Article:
In this article I’ll be going over 11 winter birds that can be found in the state of Iowa so continue reading to learn more about these birds below.
- Bald Eagle
- Snowy Owl
- Red Tailed Hawk
- Eastern Screech Owl
- Cooper’s Hawk
- White Breasted Nuthatch
- Great Horned Owl
- Black Capped Chickadee
- Northern Flicker
- Sharp Shinned Hawk
- Northern Cardinal
11 Winter Birds In Iowa
1. Bald Eagle (Haliaeetus Leucocephalus)
- Size: 90 – 108cm
- Weight: 3 – 6.3kg
- Wingspan: 180 – 250cm
Bald eagles are winter residents in the southern and central region of Iowa.
A bald eagle’s plumage consists of dark brown around its wing and body, with white feathers on its tail and head along with the trademark yellow beak and feet. Both male and female bald eagles look relatively the same.
As for where you can find these eagles, it will often be around lakes and reservoirs with lots of fish and surrounding forests. You’ll often find them around unfrozen lakes and hunting along coastlines, reservoirs, and rivers during the winter months
These eagles are birds of prey meaning they hunt other birds, medium sized mammals like rabbits, hares, other animals like reptiles, fish and even eat carrion when their options are limited. Sometimes bald eagles are recognised as fish eagles as their diet consists of fish and as meat is the only thing they eat these eagles would ultimately be regarded as carnivores too.
Bald eagles can live for around 20 years in the wild.
2. Snowy Owl (Bubo Scandiacus)
- Size: 52 – 71cm
- Weight: 1.1 – 2kg
- Wingspan: 125 – 164cm
Snowy owls can be found in Michigan throughout their non-breeding months, which will often be around the winter months.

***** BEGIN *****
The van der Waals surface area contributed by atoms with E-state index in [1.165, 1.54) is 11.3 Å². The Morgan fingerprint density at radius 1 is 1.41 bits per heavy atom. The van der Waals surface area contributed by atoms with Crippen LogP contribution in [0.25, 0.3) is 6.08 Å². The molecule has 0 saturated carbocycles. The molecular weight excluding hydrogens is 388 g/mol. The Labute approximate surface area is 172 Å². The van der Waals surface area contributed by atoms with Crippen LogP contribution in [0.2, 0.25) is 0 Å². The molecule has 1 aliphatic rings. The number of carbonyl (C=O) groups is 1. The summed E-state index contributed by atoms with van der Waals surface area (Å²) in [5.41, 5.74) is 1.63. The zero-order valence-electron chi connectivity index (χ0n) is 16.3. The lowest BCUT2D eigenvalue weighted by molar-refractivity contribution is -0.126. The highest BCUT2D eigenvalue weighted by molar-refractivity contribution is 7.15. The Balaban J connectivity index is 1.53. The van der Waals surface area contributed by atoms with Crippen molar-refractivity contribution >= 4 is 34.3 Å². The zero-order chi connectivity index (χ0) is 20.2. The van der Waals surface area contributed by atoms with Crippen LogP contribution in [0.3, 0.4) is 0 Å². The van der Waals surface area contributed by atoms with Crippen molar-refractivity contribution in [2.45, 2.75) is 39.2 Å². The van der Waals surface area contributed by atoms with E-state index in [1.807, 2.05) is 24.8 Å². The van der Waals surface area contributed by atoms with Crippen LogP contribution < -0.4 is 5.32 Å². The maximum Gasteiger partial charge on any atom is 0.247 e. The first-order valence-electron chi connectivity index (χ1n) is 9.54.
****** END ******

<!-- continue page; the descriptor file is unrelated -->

These owls are recognised by their mostly white plumage with brown dots throughout the body. Females on the other hand are generally less white than the males as the brown spots encompass more of their body.
Snowy owls tend to spend their time within arctic tundra or open grasslands and fields, whilst avoiding forested areas.
As for what they eat, it includes lemmings and a variety of small mammals. Nevertheless, they will still occasionally eat larger mammals like like hares, rats, rabbits, etc.
Snowy owls have been observed to live for around 28 years in captivity and between 10+ years in the wild.
3. Red Tailed Hawk (Buteo Jamaicensis)
- Size: 45 – 60cm
- Weight: 1.25 – 1.47kg
- Wingspan: 100 – 150cm
Red tailed hawks are year round residents in central and southern Iowa which also means they can be found this region within the winter months.
These hawks are recognised by their brown torso and wings, white breast and red tails. The main difference between the male and females is that the females are a third larger than the males.
These red tailed avians spend their time at a variety of places within the state including deserts, grasslands, forests, agricultural fields and urban areas.
Red tailed hawks are carnivorous birds of prey where they feed on small mammals, rodents, other smaller birds, fish and even carrion.
In the wild red tailed hawks are known to live between 15 – 20 years whilst captive red tails can live on the upper end of that spectrum around 20 years.
4. Eastern Screech Owl (Megascops Asio)
- Size: 16 – 25cm
- Weight: 121 – 244 grams
- Wingspan: 49 – 61cm
You’ll be able to spot eastern screech owls across the majority of Iowa on a year round basis which would include the winter.
Eastern screech owls are recognised by their mostly gray plumage. Females are generally larger and have a feathers that are brown in color.
These owls can be found around open mixed woodlands, deciduous forests, parklands, wooded suburban areas, riparian woods along streams and wetlands.